Right away, before I get started on my review: I still am planning to review On Rue Tatin. I'll get there. Really.
Now, on to the book at hand: Educating Peter: How I Taught a Famous Movie Critic the Difference between Cabernet and Merlot or How Anybody Can Become an (Almost) Instant Wine Expert by Food & Wine wine editor Lettie Teague. In the interest of full disclosure, and because my internal honor code would never let me sleep at night if I didn't mention it - I received a comped copy of this book from the publisher. I wouldn't have accepted it, though, if I hadn't already been planning to get my hands on a copy to read. So I promise, the fact that I didn't pay for the book hasn't had any sort of impact on my objectivity.
What may have had an impact on it, though, is the fact that Lettie Teague's F&W column is, without fail, my favorite part of the magazine. I think she's a great writer and she demystifies wine without dumbing anything down for her audience. With as much wine as I drink, I should be an expert at this point. But considering that 75% of what I drink is of the "cheap" variety, well, let's just say my palate's got a ways to go.
But that never stops me from enjoying Teague's columns. And in particular, I loved the three-column series she wrote about her interactions with her neighbor, Rolling Stone film critic Peter Travers. Peter started out as a blind devotee of cheap, "fatty" chardonnay but by the end of Teague's introductory lessons, he'd expanded not only his vocabulary, but his palate, too. Basically, he was willing to drink a Cab here and there.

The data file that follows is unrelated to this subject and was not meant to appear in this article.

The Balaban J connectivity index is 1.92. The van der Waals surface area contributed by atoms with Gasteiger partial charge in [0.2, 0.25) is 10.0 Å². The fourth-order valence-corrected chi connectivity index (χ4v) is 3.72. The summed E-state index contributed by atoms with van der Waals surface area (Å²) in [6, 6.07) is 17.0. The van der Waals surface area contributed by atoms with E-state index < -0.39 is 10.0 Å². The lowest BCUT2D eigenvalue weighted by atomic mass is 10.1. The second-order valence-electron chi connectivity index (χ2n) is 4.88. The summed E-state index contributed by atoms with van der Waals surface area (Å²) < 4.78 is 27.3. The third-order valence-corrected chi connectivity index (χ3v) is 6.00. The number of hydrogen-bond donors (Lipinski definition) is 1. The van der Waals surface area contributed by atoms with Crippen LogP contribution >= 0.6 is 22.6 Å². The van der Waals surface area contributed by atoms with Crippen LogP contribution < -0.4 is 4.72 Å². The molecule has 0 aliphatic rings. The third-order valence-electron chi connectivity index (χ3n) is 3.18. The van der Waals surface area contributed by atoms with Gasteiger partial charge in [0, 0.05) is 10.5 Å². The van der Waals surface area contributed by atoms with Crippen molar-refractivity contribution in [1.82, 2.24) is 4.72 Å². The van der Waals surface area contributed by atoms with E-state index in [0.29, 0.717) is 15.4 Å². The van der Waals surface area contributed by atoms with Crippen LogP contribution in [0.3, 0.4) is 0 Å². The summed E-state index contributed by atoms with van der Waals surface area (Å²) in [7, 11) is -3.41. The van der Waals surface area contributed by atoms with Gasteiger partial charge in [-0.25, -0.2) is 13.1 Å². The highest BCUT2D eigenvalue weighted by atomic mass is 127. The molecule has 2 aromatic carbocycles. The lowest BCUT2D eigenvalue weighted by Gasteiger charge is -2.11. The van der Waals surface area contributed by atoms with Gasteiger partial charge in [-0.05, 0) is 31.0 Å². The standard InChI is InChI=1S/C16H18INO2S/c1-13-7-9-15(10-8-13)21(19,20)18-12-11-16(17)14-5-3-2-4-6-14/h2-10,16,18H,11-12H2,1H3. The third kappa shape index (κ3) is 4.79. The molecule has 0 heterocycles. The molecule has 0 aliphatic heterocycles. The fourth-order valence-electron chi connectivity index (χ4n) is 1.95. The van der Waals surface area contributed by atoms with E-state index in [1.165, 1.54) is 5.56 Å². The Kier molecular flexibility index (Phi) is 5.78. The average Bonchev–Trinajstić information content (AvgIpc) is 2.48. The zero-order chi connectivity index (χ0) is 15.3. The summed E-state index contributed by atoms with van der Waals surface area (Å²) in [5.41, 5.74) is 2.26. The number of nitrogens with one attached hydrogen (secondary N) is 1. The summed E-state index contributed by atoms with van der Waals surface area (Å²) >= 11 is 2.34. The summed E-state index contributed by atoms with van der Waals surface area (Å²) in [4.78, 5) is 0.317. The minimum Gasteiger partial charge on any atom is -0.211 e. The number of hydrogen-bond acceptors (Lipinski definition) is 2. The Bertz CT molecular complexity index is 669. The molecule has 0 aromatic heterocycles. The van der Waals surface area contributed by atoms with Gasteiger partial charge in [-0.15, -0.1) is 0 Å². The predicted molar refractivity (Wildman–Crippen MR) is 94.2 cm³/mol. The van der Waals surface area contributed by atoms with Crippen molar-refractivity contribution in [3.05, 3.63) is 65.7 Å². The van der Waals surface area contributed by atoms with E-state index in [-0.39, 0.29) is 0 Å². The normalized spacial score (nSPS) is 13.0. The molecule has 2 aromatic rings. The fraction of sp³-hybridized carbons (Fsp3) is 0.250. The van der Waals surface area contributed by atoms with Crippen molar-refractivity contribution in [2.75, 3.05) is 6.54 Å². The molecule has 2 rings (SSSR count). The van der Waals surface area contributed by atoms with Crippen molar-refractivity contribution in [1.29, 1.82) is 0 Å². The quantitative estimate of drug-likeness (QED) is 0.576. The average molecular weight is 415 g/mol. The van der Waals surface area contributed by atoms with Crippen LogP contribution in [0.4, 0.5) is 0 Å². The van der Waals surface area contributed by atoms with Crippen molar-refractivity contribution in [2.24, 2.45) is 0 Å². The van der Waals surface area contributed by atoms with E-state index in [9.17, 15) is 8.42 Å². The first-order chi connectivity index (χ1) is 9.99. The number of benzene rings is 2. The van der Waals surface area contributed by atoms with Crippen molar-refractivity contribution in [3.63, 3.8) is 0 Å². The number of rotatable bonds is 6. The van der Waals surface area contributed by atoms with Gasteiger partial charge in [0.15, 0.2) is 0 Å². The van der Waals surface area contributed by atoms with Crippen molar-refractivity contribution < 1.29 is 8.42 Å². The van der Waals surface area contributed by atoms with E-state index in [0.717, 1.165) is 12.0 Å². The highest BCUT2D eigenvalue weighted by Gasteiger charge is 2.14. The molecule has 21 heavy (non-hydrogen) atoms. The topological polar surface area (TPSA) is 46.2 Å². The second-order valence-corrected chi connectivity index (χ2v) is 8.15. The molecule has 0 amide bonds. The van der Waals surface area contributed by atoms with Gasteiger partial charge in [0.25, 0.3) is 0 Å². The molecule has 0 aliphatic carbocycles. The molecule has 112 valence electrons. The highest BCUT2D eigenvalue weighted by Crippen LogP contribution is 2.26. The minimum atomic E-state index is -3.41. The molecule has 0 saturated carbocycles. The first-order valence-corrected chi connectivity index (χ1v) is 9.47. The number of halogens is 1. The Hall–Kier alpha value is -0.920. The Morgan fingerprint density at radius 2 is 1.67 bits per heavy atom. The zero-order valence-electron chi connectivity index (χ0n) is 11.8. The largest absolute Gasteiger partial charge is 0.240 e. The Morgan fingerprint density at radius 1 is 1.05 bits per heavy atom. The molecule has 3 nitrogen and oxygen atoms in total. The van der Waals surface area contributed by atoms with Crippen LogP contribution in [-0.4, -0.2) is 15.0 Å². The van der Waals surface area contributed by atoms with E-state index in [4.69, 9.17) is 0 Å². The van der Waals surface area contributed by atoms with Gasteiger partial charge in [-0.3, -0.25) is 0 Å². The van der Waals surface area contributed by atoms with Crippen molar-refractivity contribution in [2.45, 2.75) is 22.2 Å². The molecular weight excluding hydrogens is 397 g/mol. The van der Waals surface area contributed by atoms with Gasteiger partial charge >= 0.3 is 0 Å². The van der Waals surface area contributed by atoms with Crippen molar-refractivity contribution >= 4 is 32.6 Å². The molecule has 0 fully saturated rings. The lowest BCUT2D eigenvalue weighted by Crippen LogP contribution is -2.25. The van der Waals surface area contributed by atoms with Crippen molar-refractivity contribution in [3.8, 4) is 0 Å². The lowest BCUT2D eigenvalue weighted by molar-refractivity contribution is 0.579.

These three articles, and the preliminary lessons on which they were based, blossomed into a full-fledged campaign to "Educate Peter". The book chronicles the lessons, which begin with a tasting and instruction about the products of each major wine-producing region in the world, then expands into how to shop for wine, how to attend a wine auction and how to speak with a sommelier. The book ends with a bang: a trip to Napa to learn more right at the source. There's a lot of conversation and tons and tons of funny little stories, which adds some levity to the book as a whole (if it lacked humor, it would read like a textbook - thank God it doesn't). Oh yeah, and then there's a quiz. Which I am absolutely dorky enough to love.
In my opinion, the only cons about the book are that the structure sometimes feels a little forced (but I might have been overly sensitive to that because I knew that it grew out of a couple of articles) and that Teague's student, Peter, does more than his fair share of name-dropping. Actually, the name-dropping, along with Peter's seeming willingness to say whatever pops into his head to just about anybody, can be very funny to read. I'm just not sure I'd want to hang out with him in person.
Overall, though, I think Teague gets a difficult balance just right: her book is truly informative and a great reference, but it also reads like a novel. I finished it in just a few nights - but unlike most books I plow through that quickly, this one has earned a permanent spot on an easy to reach bookshelf, so I can grab it before my next wine store trip.
Verdict: Totally recommended - it would be a fantastic gift for someone who's just starting to learn about wine (though completely appropriate for people with a little more knowledge, too).